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October 15, 2015

Poe & Philadelphia: How the city shaped history's spookiest writer

Edgar Allan Poe's genius flourished in his adopted city

Literature History
Edgar Allen Poe Daguerreotype/Free Library of Philadelphia

Philadelphia is where Edgar Allan Poe's literary genius flourished.

Halloween is Edgar Allan Poe’s season.

It's the ideal time to celebrate Poe’s troubled literary genius, forever cemented while living and working in his adopted city, Philadelphia, from 1837 to 1844. These incredibly productive six years made him the most influential writer to have worked in the city.

The time he spent here “was a period of huge productivity for him,” said Harry Lee Poe, a professor at Union University in Tennessee and the author of two scholarly books on his distant cousin. Though he had what the professor calls "a burst of poetic genius" in New York soon after, Poe did more work and wrote more short stories in Philly.

“It was a vigorous time for him. Philadelphia was a cultural center, not just of literature, but also of art, architecture, gardening and music.

"He was a part of a literary circle in Philadelphia. That was an important part of who he became as a writer. He became Charles Dickens’ friend there. It was a literary scene without the jealousy of New York,” professor Poe said.

Lifted by the local literary scene, Poe, who edited two prominent magazines during his time in the city, went where writers before him had never been. He perfected psychological thrillers, writing "The Cask of Amontillado" and "The Black Cat" while in Philly. Poe also became the first to write a story from the perspective of the tormented mind of a killer while in Philly.

“It was a new kind of thing,” said professor Poe. “He explored meaning and purpose. He moved past gratuitous violence to examine mystery and meaning.”

Poe crafted many gloomy Gothic tales of revenge, dissolution, symbolism, horror and claustrophobic creepiness in Philadelphia, tales such as "The Pit and the Pendulum, " "The Masque of the Red Death," “Fall of the House of Usher,” and “The Gold Bug.” He pioneered exploring insanity, disease and depression (both realities in his own life) in the stories he wrote here.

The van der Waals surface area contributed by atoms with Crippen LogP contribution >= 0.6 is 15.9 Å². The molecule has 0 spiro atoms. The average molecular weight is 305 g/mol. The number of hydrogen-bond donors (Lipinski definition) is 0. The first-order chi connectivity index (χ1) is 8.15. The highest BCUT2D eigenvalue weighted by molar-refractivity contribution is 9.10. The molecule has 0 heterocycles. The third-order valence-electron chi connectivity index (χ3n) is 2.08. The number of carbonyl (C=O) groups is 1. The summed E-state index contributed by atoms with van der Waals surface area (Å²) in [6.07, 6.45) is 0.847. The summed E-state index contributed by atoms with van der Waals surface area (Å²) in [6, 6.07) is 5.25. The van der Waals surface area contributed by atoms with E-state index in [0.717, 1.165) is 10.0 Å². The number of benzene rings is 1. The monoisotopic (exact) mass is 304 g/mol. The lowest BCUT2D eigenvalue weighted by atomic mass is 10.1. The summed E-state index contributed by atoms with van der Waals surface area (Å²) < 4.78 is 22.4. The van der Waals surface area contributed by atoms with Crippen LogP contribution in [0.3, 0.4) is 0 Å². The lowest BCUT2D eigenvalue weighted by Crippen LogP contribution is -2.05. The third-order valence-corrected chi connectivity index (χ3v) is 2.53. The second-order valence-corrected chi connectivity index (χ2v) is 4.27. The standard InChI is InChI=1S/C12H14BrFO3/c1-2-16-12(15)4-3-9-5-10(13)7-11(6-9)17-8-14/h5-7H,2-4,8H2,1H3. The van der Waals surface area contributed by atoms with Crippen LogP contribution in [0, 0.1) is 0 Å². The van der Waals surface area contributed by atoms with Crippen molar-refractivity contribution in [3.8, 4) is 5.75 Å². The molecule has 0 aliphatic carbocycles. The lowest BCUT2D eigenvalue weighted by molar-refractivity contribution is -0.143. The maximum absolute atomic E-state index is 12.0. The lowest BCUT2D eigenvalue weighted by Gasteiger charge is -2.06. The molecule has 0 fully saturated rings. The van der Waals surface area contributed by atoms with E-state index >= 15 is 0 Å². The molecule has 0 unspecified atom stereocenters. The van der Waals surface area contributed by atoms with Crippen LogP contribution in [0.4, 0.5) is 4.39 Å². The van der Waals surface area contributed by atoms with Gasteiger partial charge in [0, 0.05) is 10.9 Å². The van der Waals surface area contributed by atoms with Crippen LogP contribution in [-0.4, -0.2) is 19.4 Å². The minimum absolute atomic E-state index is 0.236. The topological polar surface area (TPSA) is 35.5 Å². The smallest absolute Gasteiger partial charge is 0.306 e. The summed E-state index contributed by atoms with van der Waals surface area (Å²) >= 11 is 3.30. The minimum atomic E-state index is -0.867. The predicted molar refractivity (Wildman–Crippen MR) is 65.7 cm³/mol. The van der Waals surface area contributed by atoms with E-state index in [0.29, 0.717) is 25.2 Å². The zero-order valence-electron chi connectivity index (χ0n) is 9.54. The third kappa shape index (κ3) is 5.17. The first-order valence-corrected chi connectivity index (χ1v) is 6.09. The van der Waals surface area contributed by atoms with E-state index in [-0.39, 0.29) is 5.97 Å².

The author also created the first modern mystery story, “Murders in the Rue Morgue," and wrote a lightly fictionalized version of a true-crime tale, “The Mystery of Marie Roget,” another first. 

In the three mystery tales he wrote here, Poe invented the first recurring detective figure, too. His C. Auguste Dupin became the role-model for Sherlock Holmes and hundreds of fictional detectives who have come since.

He also penned one of the first examples of science fiction, “A Descent into the Maelstrom” while in the city and wrote several more sci-fi tales while here.

“The genre did not even have a name when he first wrote it,” said professor Poe.

And while the final version of his single most famous work was not completed until he left the city for New York, Poe conceptualized the poem, “The Raven” while in Philadelphia.

Grip the raven
Charle's Dickens' pet raven, Grip, inspired the central image of Edgar Allan Poe's best-known work, "The Raven." the stuffed bird is in the Rare Book Room of the Free Library. (Contributed photo/Free Library of Philadelphia)

In fact, his meeting in Philadelphia with novelist Dickens, who owned a pet raven named Grip, led to the poem’s central image. A raven is also featured in Dickens' novel, “Barnaby Rudge,” which Poe, a scathing literary critic, reviewed and admired.

The two met twice during Dickens' short time in the city, but they carried on a correspondence for years. Scholars believe the writers influenced each other's work for years. Professor Poe even said his ancestor was partially a model for the character "David Copperfield."

Poe conceived of “The Raven” here, too, watching as tuberculosis ravaged his beloved wife, “watching her die a little bit every day,” professor Poe said.

Of the poem's theme Poe once said, "The death of a beautiful woman, is unquestionably the most poetical topic in the world."

The one surviving Philadelphia home Poe rented, at 532 N. 7th Street, now operates as a National Historic Site overseen by the National Park Service.

Joanne Jacobs, 64, and her granddaughter, Alexis Nash, 13, recently piggybacked a trip to the Poe House with their visit to Independence Hall.

Jacobs hadn’t previously realized Poe had lived in Philly, recalling only his mysterious death in Baltimore. Her granddaughter said it was cool that the author invented the detective mystery story while living here.

The Park Service has two upcoming events to mark Poe's time in Philadelphia. This Friday the Poe House will be open late, from 7 p.m. to 9 p.m., with readings featured. A Poe character will make a special appearance at the Independence Visitor Center Oct. 31 and Nov.1.

Colonel Richard Gimbel, of Gimbels Department Store fame, once funded the Poe House before giving it to Philadelphia, which turned it over to the Park Service.

Among the furnishings Gimble used for the home is Grip, mounted and now on display at the Philadelphia Free Library’s Rare Book Room -- a fine place to ponder quaint and curious volumes.